American rites across the country

Abigail, New Mexico

At the Monastery of Christ in the Desert, a remote abbey on the banks of the Chama River in northern New Mexico, about two dozen Benedictine monks begin their days in darkness.

At 3:30 a.m. on a Sunday last winter, a bell called the monks awake for night prayers. Under a clear sky full of stars, they walked silently from their cloister cells to an adobe chapel. Seated on wooden pews, the brothers, mostly in black robes, began to sing the first of the 12 psalms. They used the ancient Gregorian melody, but with English words: “Open my lips, O Lord, and my mouth will declare your praise.”

Just before 6 o’clock, the sky was still dark when the second bell rang, calling the monks to dawn prayer. Back in the church, now wearing white cowls over their habits, they chanted again. As they began Psalm 150 – “Praise God in His Holy Place” – the high windows above the sanctuary turned from black to midnight blue, marking the first hint of day.

Over the next hour the sun rose, illuminating the backdrop of the church—the 500-foot rock walls fading in a luminous gradient from red to shades of sand and cream. Save for the faint murmur of the Chama River, a sage-green tributary of the Rio Grande, the valley was silent.

The setting is carefully selected. The monastery was founded in 1964 by Rev. Aelred Wall, he and his brother monks searched the country for a “return to sources” – a place of quiet and solitude necessary for their contemplative profession. An old farmhouse for sale 75 miles northwest of Santa Fe while passing through New Mexico – 115 acres surrounding Chama, surrounded by national forest.






The adobe church of the Monastery of Christ in the Desert.



Father Val found the property at the end of a 13-mile dirt road. He sent an ecstatic letter to his friends at Mount Xavier Monastery in Elmira, NY, waxing poetic about the river valley and its “great sentinels” of colorful rocks. “Then came cathedrals in stone, some of them Romanesque, some Gothic,” he wrote.

Father Val bought the farm house. He asked his friend George Nakashima, a master woodworker and architect, to design a church.

The church was built in the shape of a Greek cross, with arms of equal length, using clay from the site. The hand-carved doors were brought from Mexico, and the bell from an old church in the northern New Mexican village of Questa. Mr. Artist Ben Shawn, a friend of Nakashima’s, provided two large stained glass windows. Georgia O’Keefe, who lived 25 miles away in Abigail, worked as an art consultant.

Set against towering cliffs, the adobe church looks otherworldly. The Cistercian monk and author Thomas Merton, who visited the monastery in 1968, once compared its bell tower to “a sentinel looking for something or someone who doesn’t speak”.

After 9 am, the mass bell rang again. About 20 visitors sat in chairs at the back of the church. Abbot Christian Leacy, dressed in purple robes, circled the altar, swinging a censer. Smoke swirled and swirled in the light as it rose.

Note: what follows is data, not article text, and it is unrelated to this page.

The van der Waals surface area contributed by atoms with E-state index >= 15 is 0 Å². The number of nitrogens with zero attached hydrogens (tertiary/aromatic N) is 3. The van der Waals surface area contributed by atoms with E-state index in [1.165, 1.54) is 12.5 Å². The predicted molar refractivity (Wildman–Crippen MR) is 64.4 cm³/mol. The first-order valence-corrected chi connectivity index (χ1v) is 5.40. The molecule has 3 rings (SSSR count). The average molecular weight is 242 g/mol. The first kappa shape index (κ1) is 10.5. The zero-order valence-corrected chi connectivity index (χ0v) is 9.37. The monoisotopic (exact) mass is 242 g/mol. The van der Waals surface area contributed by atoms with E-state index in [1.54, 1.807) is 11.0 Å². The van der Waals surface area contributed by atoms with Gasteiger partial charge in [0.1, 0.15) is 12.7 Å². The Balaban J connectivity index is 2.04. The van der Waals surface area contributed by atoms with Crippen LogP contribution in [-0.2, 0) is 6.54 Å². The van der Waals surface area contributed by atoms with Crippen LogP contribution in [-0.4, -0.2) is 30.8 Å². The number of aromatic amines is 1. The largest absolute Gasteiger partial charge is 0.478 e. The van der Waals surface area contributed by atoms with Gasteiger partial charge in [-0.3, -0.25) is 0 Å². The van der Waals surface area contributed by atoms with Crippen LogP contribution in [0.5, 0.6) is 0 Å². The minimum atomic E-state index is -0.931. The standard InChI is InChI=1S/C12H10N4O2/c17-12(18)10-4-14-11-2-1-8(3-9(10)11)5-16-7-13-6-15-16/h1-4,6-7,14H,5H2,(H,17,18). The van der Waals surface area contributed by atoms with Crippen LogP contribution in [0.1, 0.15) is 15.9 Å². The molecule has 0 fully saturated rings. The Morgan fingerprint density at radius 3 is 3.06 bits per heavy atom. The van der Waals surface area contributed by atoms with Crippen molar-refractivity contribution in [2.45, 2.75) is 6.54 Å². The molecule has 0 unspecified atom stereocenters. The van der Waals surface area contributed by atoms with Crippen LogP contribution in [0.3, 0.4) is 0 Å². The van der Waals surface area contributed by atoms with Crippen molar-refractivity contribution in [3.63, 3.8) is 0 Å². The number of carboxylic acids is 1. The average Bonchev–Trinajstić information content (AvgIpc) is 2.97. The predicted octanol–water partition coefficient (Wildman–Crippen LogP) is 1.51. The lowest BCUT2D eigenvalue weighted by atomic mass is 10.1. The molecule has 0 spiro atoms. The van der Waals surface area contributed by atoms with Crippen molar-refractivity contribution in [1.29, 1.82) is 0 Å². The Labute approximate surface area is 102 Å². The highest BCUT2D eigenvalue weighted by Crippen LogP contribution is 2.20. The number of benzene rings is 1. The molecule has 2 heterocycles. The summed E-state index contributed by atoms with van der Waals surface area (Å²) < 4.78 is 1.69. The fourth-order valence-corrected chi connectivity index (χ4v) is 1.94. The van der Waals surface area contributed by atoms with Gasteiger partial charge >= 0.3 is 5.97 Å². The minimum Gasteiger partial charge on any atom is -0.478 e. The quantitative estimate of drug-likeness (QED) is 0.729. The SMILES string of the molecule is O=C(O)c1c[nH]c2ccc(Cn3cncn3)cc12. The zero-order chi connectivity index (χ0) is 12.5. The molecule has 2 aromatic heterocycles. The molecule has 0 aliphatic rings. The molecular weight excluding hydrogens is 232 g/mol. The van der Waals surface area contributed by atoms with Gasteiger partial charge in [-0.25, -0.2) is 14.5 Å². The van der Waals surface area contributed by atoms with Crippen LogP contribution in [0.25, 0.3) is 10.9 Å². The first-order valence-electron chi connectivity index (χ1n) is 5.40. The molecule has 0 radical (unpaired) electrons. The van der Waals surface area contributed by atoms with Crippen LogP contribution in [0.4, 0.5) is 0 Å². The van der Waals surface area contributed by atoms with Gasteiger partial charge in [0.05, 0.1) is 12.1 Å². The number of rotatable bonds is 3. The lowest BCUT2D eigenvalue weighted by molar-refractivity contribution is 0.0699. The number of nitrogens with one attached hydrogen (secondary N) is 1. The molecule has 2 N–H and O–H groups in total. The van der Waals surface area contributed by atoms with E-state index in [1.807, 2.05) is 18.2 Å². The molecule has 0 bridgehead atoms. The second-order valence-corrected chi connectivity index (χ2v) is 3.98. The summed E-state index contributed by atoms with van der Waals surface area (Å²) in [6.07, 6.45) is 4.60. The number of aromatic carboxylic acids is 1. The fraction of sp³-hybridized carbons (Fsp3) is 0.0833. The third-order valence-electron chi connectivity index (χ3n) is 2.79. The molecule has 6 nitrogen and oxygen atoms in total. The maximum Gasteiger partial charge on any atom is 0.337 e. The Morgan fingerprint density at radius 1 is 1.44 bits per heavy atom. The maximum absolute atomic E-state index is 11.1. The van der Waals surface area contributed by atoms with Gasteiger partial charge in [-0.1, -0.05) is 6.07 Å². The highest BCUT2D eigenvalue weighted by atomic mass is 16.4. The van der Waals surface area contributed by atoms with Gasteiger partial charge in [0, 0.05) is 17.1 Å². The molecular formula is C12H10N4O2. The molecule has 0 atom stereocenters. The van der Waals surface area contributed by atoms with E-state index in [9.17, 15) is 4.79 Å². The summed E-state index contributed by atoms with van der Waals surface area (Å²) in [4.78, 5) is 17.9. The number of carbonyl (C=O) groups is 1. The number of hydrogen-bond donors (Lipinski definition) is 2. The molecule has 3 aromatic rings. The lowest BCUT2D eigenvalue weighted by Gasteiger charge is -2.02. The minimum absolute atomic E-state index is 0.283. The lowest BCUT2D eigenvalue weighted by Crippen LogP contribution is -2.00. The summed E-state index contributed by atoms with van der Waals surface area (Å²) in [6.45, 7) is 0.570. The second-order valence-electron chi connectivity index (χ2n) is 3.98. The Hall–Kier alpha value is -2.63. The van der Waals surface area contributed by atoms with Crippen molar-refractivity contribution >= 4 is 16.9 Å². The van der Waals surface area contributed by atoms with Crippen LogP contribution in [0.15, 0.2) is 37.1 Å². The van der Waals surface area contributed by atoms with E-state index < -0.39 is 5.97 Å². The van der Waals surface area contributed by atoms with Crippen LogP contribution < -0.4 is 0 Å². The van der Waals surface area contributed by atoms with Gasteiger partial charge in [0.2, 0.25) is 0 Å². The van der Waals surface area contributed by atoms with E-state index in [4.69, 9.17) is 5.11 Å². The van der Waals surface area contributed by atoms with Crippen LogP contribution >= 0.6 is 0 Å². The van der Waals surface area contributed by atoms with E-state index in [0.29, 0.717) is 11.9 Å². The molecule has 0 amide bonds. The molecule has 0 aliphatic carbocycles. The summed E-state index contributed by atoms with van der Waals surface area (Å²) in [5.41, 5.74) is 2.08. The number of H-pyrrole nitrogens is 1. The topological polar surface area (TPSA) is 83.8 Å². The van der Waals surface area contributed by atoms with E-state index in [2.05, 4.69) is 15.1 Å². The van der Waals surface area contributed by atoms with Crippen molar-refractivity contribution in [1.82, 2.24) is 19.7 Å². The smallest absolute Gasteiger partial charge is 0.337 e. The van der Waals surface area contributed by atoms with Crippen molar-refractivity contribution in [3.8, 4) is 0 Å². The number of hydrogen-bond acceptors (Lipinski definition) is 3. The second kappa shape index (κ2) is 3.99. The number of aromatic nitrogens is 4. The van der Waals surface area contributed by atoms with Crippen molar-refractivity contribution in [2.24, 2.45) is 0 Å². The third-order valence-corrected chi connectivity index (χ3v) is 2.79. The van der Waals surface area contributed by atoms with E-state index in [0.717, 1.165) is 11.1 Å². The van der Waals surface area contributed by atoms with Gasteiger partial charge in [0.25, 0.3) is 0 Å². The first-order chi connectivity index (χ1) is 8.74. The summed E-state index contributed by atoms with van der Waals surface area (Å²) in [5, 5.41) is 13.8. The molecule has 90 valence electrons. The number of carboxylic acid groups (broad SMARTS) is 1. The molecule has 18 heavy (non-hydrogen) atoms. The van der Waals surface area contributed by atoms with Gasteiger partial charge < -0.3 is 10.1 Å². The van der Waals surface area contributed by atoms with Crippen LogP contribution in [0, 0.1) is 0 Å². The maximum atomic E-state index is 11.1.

Tabernacle in the Abbey Church.







Brother Pat in the Cloister.







Brother Chrysostom offered the rosary.



A saint read from the book of Baruch: “Put off your cloak of sorrow and distress; Wear the glory of glory that comes from God forever. The second text is from Paul’s letter to the Philippians. The Gospel comes from the third chapter of Luke, in which John calls the people of Judea to repent and be baptized and “prepare the way of the Lord.”

Abbot Christian’s text noted that the first lines of the Gospel place us in history—”the 15th year of the reign of Tiberius Caesar, when Pontius Pilate was governor of Judea.” Luke, he said, we need to understand that these events actually happened. The passage also reminds us that God is often surprised. God intervenes on the margins, not through Caesar or Pontius Pilate, but through John—”a stranger, a desert dweller, eating wild honey and insects.”

Abbott ended up reading Jewish folklore from the Christian philosopher Martin Buber. A Rabbi Eisic in Krakow dreamed three times that someone was looking for treasure under a bridge in Prague. The rabbi travels to Prague, only to discover that the treasure is at home, buried under his stove.

After Mass, most monks retreat to private quarters. A raucous group from the Washington National Cathedral visited the gift shop, laden with items made by the brothers: goat-milk soap; scented candles; Gregorian Chant’s latest album, “Blessings, Peace and Harmony.”

After 11 am the bell rang again, calling the monks. As the visitors went in a caravan, sending clouds of dust into the blue sky, the brothers re-entered the church. – Abby Aguirre






Monastic cemetery near the church.



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